Small Business Finance News
Small Businesses Fight To Retain Government Support For Export Financing
Written by Tim Morral
Big and small businesses are urging Congress to renew the U.S. Export-Import Banks' charter that expires on September 30. If it's not renewed, some say the effects could be detrimental for businesses.
The Export-Import Bank will have to discontinue business if its charter is not renewed on September 30 and Congress currently stands divided on the issue.
The bank is a credit agency that helps American companies finance and insure foreign purchases of exports made in the U.S. It was responsible for about $27 billion in business last year and is involved with about 2 percent of U.S. exports. In 2013, it provided $37.4 billion to support 205,000 export-dependent jobs.
"The Export-Import Bank is an essential tool in enabling American manufacturers to access and compete in foreign markets-supporting thousands of small businesses and more than 200,000 jobs across the country," said Nancy Pelosi, House Minority Leader. "Further, the Export-Import Bank is fiscally responsible by operating at no cost to the taxpayers, paying for itself out of the fees it collects."
According to bank's Chairman, Fred Hochberg, 23 to 24 percent of small businesses have been helped by the bank. "We're there when the private sector can't or won't," Hochberg said.
The leading opposition of the bank is Jeb Hensarling, head of the House Financial Services Committee, who said he wants to shut down the Bank because it's "a bad idea."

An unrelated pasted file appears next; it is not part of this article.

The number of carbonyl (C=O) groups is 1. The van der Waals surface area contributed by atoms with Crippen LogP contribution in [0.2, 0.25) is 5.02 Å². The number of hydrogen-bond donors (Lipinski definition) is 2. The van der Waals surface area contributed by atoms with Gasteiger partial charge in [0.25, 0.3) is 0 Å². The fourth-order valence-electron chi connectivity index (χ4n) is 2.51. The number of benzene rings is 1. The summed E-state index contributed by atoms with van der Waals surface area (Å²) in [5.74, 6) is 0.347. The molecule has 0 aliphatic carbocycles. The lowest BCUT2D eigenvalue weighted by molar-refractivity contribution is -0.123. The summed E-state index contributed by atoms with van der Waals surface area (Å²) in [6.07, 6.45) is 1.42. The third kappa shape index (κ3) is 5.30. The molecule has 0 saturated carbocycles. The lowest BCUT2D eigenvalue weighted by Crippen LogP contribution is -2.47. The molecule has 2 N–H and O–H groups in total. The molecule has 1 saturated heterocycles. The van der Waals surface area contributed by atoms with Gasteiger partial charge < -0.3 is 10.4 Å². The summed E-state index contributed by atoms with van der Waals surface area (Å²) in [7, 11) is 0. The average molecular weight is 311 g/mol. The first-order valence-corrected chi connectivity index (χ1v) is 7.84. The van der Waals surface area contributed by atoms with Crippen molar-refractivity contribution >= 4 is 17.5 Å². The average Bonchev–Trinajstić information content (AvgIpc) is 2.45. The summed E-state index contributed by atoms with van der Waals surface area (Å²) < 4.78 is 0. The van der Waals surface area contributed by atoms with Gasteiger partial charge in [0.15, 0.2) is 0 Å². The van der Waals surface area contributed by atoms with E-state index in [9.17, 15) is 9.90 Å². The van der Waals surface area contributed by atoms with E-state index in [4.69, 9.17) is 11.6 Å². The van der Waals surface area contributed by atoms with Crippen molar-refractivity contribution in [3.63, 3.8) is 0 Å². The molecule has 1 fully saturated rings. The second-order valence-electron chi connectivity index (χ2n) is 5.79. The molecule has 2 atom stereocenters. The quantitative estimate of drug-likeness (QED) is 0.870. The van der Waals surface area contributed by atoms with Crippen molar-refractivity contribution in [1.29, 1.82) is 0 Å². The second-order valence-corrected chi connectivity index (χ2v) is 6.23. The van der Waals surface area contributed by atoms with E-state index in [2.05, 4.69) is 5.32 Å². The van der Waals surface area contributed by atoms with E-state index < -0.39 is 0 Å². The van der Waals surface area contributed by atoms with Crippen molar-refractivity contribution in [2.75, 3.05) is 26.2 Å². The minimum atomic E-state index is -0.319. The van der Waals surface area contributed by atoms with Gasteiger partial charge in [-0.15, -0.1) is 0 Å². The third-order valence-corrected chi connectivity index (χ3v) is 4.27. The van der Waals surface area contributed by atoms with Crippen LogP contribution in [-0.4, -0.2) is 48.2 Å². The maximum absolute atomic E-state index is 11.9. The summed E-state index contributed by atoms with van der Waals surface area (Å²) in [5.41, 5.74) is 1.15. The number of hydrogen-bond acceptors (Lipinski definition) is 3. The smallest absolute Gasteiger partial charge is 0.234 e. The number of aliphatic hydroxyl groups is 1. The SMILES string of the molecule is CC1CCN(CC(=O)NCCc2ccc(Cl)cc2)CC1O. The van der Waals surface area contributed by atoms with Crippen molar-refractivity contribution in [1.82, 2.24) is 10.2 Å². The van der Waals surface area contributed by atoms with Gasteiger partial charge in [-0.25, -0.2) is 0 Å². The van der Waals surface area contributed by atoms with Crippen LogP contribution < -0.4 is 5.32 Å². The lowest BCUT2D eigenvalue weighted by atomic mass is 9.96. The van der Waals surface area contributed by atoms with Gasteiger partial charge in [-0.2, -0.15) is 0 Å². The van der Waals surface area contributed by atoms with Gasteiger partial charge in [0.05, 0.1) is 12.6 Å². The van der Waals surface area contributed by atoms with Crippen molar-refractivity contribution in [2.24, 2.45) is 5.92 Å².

"In many respects, it's the face of cronyism," Hensarling said in a statement.
Hensarling believes the bank is mismanaged and provides subsidies to foreign companies that undercut U.S. businesses. He is backed by Tea Party groups, such as Club for Growth, Heritage Action and the Koch brothers.
The Bank is also accused of being guilty of corporate welfare because it provides benefits to Wall Street and giant corporations like Boeing, General Electric and Caterpillar, which are guaranteed loans below the market rate through the bank.
However, Senior Director of International Policy for the U.S. Chamber of Commerce Chris Wenk said that companies like Boeing are a part of a long business chain.
"What people lose sight of is, you are looking at a large company that makes airplanes for example, but there are thousands of suppliers that go into making that product," Wenk said.
Boeing-related sales have received the largest amount of money from the bank and about 90 percent of the transactions went to support exports by small businesses and their supply chains.
In small business banking, choosing the right lender and bank is crucial. As the future remains unclear for some banks, it's important to weigh your risks and rewards to continue to make the safest choice for your business and your future.
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